As a trumpet soloist, Dr. Lewis has performed faculty and guest artist recitals not only on the Georgetown College campus, but also on the campuses of the University of Kentucky, the University of Louisville, Eastern Kentucky University, Miami University (Ohio), and the University of Cincinnati. In addition, he presented lecture recitals at the National Conferences of the International Trumpet Guild in 1991 and 1998, performing on several instruments from his collection of antique trumpets and cornets.
Office Location: Nunnelley Rm. 23
Mrs. Flygstad earned her Masters in Music Performance from Northwestern University, where she studied flute and piccolo with Walfrid Kujala. Flygstad received her B.M.M.E from the University of Kentucky and studied with Gordon Cole. In January of 2007, she won First Prize in the Flute Society of Kentucky Young Artist Competition. Currently, she teaches applied flute at Centre College and Georgetown College as well as individual students in Danville, Georgetown, Lawrenceburg, and Louisville. She performs in weddings and also substitutes in the Louisville Orchestra and the Lexington Philharmonic. She is a member of the National Flute Association, Louisville Musicians Union, Flute Society of Kentucky, and Kentucky Music Educators Association.
Twenty-one years of formal piano study, including eight summers at Chautauqua Music School. Two summers at Aspen Music Festival. Two years at Cincinnati Conservatory. Started Church Music in New England Congregational churches (1968), then years in Lutheran and Episcopal churches. Currently pianist at Midway Baptist Church. Sang in Christ Church Boys Choir and Cincinnati Conservatory Chamber Choir. Currently resides in Frankfort and is one of the accompanists at Georgetown College.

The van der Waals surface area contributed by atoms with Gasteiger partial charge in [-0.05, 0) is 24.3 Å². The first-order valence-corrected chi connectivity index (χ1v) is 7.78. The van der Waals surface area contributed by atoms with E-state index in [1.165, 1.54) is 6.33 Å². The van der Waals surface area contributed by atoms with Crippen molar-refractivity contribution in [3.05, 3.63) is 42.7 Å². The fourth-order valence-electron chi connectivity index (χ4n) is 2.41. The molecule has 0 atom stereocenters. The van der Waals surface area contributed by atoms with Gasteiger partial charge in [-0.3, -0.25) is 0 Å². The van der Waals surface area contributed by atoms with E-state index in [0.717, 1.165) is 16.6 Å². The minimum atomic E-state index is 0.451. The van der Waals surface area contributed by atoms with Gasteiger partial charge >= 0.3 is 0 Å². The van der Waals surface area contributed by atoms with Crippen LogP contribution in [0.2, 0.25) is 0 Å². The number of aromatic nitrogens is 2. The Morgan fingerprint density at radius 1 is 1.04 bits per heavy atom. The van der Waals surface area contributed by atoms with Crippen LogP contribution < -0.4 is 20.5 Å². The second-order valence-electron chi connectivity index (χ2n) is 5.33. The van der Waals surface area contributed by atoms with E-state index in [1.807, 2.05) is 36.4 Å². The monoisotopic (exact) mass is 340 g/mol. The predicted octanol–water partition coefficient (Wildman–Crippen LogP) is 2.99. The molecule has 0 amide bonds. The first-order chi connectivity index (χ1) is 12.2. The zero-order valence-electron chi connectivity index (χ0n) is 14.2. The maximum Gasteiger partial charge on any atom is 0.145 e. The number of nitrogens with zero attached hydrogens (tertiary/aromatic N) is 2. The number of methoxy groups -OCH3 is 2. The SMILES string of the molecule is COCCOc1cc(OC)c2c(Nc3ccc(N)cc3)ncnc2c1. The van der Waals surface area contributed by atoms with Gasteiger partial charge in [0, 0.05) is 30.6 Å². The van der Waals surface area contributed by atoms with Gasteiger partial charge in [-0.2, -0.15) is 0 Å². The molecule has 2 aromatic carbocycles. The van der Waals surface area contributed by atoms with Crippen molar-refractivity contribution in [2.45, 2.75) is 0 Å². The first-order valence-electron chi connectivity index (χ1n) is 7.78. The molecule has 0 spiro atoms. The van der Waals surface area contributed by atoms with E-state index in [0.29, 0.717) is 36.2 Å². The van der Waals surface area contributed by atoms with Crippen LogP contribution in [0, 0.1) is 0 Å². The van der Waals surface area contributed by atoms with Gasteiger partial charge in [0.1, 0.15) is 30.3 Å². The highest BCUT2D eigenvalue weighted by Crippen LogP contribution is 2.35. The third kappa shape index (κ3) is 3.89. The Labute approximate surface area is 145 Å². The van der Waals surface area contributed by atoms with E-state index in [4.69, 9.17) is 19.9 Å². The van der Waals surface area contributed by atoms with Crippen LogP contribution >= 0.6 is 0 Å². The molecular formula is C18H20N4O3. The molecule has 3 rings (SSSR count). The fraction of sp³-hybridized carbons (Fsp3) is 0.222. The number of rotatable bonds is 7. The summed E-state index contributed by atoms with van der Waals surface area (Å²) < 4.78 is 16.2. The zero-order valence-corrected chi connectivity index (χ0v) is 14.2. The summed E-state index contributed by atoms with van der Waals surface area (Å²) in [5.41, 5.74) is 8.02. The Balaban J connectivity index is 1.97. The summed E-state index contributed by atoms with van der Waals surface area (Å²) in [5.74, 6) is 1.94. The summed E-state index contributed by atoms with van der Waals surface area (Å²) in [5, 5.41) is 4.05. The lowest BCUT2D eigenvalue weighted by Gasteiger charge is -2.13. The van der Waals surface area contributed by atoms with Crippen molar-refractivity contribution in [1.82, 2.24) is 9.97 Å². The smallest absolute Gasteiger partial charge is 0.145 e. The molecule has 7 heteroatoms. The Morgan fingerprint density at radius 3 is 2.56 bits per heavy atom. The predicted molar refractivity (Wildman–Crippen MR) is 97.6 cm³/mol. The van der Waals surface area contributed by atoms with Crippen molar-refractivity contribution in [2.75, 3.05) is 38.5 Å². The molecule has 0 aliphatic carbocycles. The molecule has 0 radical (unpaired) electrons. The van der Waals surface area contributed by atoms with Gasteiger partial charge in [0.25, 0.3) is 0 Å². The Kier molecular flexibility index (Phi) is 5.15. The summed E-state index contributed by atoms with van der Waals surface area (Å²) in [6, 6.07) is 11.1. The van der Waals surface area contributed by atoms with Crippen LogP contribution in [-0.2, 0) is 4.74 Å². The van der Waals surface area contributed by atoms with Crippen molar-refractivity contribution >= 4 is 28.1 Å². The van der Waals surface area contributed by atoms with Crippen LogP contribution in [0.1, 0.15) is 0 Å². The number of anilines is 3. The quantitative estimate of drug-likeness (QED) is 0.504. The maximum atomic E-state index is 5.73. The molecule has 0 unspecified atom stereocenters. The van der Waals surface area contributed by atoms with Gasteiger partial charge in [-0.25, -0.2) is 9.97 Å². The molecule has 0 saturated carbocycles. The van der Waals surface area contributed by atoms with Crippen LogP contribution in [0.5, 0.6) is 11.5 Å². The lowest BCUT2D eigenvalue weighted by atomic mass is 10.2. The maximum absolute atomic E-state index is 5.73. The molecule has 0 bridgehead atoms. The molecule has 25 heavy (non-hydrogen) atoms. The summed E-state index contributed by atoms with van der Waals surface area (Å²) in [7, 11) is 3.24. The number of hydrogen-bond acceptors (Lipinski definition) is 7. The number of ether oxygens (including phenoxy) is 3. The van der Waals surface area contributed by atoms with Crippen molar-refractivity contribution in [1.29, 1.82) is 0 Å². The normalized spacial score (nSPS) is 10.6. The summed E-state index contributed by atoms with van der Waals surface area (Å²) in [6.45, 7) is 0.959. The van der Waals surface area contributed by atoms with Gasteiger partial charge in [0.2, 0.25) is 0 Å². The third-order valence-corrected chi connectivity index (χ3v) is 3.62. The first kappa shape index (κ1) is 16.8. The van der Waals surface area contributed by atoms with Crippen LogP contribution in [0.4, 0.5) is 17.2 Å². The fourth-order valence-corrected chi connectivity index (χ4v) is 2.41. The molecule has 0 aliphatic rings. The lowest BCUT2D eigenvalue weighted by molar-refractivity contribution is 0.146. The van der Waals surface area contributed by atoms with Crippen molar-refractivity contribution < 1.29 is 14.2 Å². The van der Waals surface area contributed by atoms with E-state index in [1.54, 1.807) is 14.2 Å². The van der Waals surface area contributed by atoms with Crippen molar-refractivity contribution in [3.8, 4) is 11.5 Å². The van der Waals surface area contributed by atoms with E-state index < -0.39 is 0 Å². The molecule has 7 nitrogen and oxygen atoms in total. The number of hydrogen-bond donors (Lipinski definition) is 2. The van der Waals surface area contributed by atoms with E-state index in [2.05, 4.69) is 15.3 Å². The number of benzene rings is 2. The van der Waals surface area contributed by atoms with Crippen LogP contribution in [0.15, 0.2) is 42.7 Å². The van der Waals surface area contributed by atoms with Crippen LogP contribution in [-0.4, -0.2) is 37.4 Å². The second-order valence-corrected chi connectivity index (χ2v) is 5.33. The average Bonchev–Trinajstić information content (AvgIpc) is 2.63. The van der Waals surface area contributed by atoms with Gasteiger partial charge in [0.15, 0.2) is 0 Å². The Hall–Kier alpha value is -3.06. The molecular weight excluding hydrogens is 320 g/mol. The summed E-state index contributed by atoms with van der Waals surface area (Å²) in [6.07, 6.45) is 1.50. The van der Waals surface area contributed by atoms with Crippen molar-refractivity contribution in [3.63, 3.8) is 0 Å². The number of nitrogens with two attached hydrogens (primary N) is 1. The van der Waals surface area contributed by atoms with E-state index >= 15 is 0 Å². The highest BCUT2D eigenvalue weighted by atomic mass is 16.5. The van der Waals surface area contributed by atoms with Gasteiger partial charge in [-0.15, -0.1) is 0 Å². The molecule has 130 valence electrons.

Office Location: NMB 003
Eloise Lewis is a member of the Lexington Philharmonic Orchestra. She holds the following degrees: B.M., Louisiana State University; M.M., Northwestern University. She has also completed doctoral work at Louisiana State University.
Office Location: Nunnelley Music Building, Room 23
B.M., University of Evansville; M.M. and D.M.A., University of Kentucky.
Office Location: Nunnelley Music Building, Room 22
Mr. Tate has been a member of the percussion sections of the Louisville Orchestra, the St. Louis Philharmonic Orchestra, and other regional orchestras. He has taught at Indiana University Southeast, Bellarmine College and the University of Kentucky. He holds the following degrees: Master of Music in Performance, Washington University; Bachelor of Music in Performance, University of Kentucky.
Lori Smith has been the Staff Accompanist for the Music Department of Georgetown College since 2007. She works with vocal students and their teachers in lessons as well as in private coaching sessions, and accompanies chamber opera, opera workshop, choirs, and other recitals and performances as needed.
Mrs. Smith received the Bachelor of Music degree in Piano Pedagogy from Baylor University in 1987, graduating with Honors under the teaching of Jane Abbot-Kirk. She was a member of Mu Phi Epsilon music fraternity and Gamma Beta Phi honor society.
After returning to her hometown of St. Louis, Missouri she taught piano privately for many years. An active member of several music teachers’ organizations including MTNA and NFMC, she also enjoyed playing duo-piano literature with a colleague. Mrs. Smith has served in various church music positions as pianist, organist, and children’s choir director. She is interested in using digital technology in teaching and accompanying and has attended Keyboard Ensemble and Technology Seminars (KETS) under the direction of Susan Ogilvy. Although her private teaching is currently very limited, she continues to explore and learn solo piano literature in the Dorsey Class for piano teachers led by respected pedagogue Maurice Hinson.